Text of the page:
In addition to identifying the elements that can form lists, it’s also important to make sure that the lists are represented as a single list. For instance, in the list above, you may want to increase the spacing between the lines. In this case, a developer may achieve this extra spacing by making each bulleted item into a separate bulleted list. While visually acceptable, this makes it impossible for screen reader users to understand that the different list items and which item in the list they are in.

As shown in the screenshot above, however, by enclosing all of the list options in a single box marked “list” in the annotation, this “single list” structure is made clear to the developer.

Grouping Form Elements

You should also use this same technique for grouping form elements. This comes most clearly in two situations.

In the first situation, we need to group radio buttons and checkboxes. Of course, radio buttons are usually mutually-exclusive, so only one radio button can be checked in a group of radio buttons. By contrast, checkboxes normally allow you to select any number of checkboxes from the group presented. In the screenshot below, we have a screenshot of the wireframe for our product details page. We’ve identified the label (“Size”) and the available product sizes as a group on our wireframe and we’ve given the group a name (also “Size”). This tells the user that the following grouping of five radio buttons are used to select a size.

Screenshot described in accompanying text.

Developers commonly do not group radio buttons– the mutually-exclusive nature is enforced just through the name attribute associated with the radio buttons. But this gives scant information to a screen reader about the purpose of the radio buttons. Ideally, there are one of two ways that they can code this sample. One is to encase the region in a heavily-stylized fieldset element using the caption “Size:”. A second way is to add the “role=radiogroup” attribute to the container (e.g. a <div> that contains the group of radio buttons and the title (“Size”).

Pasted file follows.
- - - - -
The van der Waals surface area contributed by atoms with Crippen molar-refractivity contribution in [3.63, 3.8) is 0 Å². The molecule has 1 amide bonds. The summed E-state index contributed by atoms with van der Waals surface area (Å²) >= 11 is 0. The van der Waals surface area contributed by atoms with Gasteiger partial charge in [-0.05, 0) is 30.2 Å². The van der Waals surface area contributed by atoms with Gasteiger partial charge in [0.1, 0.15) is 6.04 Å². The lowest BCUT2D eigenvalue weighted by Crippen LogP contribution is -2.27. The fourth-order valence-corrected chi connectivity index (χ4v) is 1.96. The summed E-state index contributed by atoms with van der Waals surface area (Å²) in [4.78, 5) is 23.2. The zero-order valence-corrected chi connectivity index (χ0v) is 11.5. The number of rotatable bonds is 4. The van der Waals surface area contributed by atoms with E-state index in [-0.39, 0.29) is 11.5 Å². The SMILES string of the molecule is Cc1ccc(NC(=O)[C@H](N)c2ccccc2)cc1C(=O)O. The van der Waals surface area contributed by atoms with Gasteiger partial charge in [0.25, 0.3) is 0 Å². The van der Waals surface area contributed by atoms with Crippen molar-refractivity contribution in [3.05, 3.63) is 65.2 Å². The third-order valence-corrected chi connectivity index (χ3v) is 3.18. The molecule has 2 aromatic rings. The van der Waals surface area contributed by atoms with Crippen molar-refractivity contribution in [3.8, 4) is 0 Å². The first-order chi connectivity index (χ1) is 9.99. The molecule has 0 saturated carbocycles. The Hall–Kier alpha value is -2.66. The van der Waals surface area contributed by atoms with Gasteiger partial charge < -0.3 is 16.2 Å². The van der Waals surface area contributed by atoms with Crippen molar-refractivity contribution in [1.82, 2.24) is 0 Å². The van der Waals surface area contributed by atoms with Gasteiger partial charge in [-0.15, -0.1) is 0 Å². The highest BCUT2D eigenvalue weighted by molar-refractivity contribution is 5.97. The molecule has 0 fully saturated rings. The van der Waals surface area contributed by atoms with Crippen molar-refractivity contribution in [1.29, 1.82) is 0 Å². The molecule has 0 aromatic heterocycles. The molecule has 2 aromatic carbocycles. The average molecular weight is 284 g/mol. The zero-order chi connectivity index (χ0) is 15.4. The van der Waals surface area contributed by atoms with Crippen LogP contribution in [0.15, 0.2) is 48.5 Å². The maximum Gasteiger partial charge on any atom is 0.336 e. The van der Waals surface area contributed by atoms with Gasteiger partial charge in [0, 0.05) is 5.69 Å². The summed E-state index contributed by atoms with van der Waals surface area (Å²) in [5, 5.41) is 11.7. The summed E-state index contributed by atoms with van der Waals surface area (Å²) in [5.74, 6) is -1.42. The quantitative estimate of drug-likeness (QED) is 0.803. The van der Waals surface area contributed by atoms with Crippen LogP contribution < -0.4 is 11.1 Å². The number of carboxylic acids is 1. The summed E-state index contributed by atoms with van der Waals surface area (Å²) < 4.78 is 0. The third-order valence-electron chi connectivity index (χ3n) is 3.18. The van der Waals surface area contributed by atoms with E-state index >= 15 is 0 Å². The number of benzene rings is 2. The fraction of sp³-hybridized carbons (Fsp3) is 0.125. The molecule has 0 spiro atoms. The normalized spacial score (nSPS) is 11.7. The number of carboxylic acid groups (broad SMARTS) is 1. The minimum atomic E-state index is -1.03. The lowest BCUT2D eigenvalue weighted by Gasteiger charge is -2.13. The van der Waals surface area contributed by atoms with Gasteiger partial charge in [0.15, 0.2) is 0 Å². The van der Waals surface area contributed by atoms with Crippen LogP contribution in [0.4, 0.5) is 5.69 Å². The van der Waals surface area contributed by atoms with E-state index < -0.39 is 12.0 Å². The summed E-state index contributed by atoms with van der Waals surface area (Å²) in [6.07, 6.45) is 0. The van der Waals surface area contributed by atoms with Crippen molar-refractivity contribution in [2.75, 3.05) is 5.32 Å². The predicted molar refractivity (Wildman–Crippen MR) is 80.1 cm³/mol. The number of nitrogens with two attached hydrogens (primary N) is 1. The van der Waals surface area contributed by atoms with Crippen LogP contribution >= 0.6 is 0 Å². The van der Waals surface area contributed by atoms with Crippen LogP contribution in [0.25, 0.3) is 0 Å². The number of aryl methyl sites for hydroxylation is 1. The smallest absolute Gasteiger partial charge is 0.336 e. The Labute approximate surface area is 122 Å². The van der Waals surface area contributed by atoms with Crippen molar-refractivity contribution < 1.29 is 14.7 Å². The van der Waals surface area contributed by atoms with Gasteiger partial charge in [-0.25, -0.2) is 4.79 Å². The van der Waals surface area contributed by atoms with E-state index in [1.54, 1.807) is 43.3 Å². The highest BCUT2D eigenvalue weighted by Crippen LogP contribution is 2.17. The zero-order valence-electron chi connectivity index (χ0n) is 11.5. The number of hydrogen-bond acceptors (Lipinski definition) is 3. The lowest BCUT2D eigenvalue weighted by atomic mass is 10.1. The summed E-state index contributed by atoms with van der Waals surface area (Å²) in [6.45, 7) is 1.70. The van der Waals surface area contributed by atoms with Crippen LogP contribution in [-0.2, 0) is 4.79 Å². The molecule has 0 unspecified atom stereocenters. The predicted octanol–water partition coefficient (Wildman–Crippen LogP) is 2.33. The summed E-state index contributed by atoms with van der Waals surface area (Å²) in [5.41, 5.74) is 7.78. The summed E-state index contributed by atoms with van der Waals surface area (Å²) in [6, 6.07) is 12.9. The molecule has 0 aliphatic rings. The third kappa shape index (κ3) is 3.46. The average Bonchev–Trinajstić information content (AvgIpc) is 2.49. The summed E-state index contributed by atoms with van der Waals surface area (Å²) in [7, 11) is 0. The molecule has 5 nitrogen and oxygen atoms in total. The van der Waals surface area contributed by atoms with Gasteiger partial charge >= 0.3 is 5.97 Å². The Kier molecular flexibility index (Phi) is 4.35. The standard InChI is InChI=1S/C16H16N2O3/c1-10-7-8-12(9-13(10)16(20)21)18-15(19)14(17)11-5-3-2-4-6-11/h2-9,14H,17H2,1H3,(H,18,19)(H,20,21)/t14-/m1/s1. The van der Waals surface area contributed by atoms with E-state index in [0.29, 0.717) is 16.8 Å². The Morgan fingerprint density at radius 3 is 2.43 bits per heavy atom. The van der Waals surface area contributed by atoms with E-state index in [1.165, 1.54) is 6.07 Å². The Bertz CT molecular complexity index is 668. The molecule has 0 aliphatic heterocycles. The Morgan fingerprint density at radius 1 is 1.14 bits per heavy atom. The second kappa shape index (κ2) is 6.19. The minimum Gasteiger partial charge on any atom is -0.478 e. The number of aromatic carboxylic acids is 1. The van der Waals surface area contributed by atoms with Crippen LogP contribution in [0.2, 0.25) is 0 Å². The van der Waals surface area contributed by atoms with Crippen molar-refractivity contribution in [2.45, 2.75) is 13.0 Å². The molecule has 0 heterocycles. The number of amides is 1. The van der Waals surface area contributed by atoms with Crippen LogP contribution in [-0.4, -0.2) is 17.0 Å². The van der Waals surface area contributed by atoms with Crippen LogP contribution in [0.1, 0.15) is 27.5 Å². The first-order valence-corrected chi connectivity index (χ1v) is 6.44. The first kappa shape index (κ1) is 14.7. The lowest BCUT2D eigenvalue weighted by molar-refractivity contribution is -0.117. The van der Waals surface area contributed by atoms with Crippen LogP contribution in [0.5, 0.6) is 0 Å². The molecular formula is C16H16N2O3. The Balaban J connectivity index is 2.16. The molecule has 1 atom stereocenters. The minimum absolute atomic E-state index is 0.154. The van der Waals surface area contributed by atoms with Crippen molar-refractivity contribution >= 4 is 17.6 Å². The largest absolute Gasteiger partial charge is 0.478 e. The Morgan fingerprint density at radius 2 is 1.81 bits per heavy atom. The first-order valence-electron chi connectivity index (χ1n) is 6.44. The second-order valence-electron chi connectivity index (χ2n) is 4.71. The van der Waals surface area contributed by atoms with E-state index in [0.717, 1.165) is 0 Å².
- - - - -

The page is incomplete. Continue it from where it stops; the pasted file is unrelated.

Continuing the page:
The second situation involves other kinds of form elements– and while the strategy is exactly the same from a UX perspective, it changes a little bit on the developer end. In the screenshot below, we have the wireframes for the checkout section of an eCommerce site. In this case, we want to group “First Name”, “Last Name”, and “Address” in a group named “Shipping Address” as well as placing “Email” and “Telephone Number” in a “Contact Info”. This will let screen reader users know, for instance, which address (e.g. shipping versus billing) and which telephone number (e.g. work or home) makes the most sense to provide. And, to reinforce the principles we’ve already talked about, we have identified the other regions of “Form”, “Main” and “Banner” accordingly as well as identified the header structure on the page.

Screenshot described in accompanying text

Tips and Tricks

  • Don’t Clutter Your Page with Unnecessary Headings. You can definitely go overboard in trying to add structure in your headings. As shown in the example above, you’ll want to keep your headings simple enough that the structure doesn’t overwhelm the content and make things unnecessarily cluttered.
  • Follow Proper Heading Structure. Of course, you’ll want your headings to follow a proper numeric heading structure. For instance, don’t add an H3 heading immediately after an H1 unless you have an H2 between them. You should ideally start the page with an H1 or H2 heading. Plus, it’s also valid to have an H1 in the banner and header content and then start your main page inself with another H1 heading.


The Figma Community Page includes a number of great community resources that you can use in your designs. Just by searching for the term “accessibility” yields a ton of useful templates and icons that are free to use and easy to implement. For the regions and headings in this example, we used the Fluent Accessibility Notation design toolkit in the community page contributed by Microsoft.

Screenshot of Fluent Accessibility Notation title page in Figma Community Page